The contract were approved by a vote of 95% to 5%, it was announced Wednesday.
One of the lesser-known SAG/AFTRA contracts, at least in Hollywood, the agreement covers work done for corporations and educational institutions.
The pact, which was to expire April 30, been renewed through April 30, 2014.
The agreements are effective retroactive to May 1 and will continue through April 30, 2014, and call for all minimum rates to be increased by 2% at the start of the contract and by another 2% effective Nov. 1, 2012, as well as a 0.2-percent increase in total contributions to the SAG-Producers Pension and Health Plans and the AFTRA Health and Retirement Funds. Specific language has also been added to require a 0.3% contribution to the AFTRA-Industry Cooperative Fund. In addition, programming for new media is defined and specifically covered.
The contract covers performers rendering on-camera and voiceover services in sales programs, educational and training videos, informational and promotional messages seen in stores and video included in certain consumer products and other projects that are exhibited outside of the traditional broadcast arena. AFTRA's version of the contract also covers audio-only content, such as telephone messages and sound included in consumer products.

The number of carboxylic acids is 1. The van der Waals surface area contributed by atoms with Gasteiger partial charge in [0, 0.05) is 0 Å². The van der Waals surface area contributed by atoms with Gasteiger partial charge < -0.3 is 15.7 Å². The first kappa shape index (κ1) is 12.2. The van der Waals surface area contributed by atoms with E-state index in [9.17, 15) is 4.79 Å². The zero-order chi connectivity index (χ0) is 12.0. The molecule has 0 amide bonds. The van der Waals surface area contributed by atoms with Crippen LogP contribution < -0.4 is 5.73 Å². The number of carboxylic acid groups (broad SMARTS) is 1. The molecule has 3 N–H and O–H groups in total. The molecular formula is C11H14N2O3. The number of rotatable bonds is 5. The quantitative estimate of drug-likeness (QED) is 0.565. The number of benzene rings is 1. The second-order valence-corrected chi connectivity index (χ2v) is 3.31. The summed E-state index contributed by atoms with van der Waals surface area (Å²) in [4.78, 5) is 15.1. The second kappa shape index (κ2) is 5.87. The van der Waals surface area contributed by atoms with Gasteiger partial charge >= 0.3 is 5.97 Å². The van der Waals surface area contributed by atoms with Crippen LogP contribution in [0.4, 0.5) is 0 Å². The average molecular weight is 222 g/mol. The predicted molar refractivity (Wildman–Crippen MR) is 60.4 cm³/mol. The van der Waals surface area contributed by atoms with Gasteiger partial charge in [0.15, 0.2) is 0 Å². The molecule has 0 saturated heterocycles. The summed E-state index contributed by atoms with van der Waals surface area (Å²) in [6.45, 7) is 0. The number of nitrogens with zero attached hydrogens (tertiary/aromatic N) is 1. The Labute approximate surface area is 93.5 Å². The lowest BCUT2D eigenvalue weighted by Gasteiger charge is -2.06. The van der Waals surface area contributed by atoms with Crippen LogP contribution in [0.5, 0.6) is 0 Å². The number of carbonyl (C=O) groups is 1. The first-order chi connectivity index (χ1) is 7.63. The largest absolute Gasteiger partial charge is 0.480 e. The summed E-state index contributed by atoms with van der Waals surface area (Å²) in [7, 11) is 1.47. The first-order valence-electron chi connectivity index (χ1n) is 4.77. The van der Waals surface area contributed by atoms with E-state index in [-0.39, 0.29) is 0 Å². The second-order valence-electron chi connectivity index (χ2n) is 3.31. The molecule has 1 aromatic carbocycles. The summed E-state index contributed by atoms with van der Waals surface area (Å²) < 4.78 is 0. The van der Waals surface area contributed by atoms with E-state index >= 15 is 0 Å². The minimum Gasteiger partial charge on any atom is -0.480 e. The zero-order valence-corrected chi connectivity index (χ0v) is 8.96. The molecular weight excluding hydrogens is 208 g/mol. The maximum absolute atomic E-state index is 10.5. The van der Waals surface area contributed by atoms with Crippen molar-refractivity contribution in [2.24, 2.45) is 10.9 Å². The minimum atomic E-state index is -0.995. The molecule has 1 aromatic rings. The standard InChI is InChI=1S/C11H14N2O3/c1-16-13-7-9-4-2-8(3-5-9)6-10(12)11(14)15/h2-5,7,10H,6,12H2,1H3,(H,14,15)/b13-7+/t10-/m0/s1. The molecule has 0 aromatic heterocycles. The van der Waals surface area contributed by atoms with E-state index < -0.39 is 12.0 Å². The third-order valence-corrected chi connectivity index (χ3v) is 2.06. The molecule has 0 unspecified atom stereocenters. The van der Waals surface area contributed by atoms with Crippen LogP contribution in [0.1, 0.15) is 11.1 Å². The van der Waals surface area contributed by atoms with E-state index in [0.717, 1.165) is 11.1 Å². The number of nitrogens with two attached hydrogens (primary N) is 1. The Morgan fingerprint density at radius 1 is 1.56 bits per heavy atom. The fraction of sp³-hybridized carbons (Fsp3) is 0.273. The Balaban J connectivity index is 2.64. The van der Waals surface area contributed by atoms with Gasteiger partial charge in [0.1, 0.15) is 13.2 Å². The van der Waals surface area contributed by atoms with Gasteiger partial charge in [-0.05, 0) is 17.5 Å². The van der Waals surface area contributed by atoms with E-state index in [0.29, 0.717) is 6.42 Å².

The agreement was negotiated by the Joint SAG and AFTRA negotiating committee, and both SAG's national board and an AFTRA committee both had recommended passage.
AFTRA chief negotiator and assistant national executive director Mathis L. Dunn Jr. said, "It is our belief that this new agreement is a win-win situation: It provides opportunities for more producers to create high-quality, polished productions by employing AFTRA's professional performers and enable us to increase union work opportunities for our members."
"The voting results show SAG and AFTRA members embrace the gains being delivered by this agreement," said SAG deputy national executive director for contracts Ray Rodriguez. "We expect this contract will also provide a foundation for increasing the number of non-broadcast, industrial and educational productions, providing additional work for our members."
– The Hollywood Reporter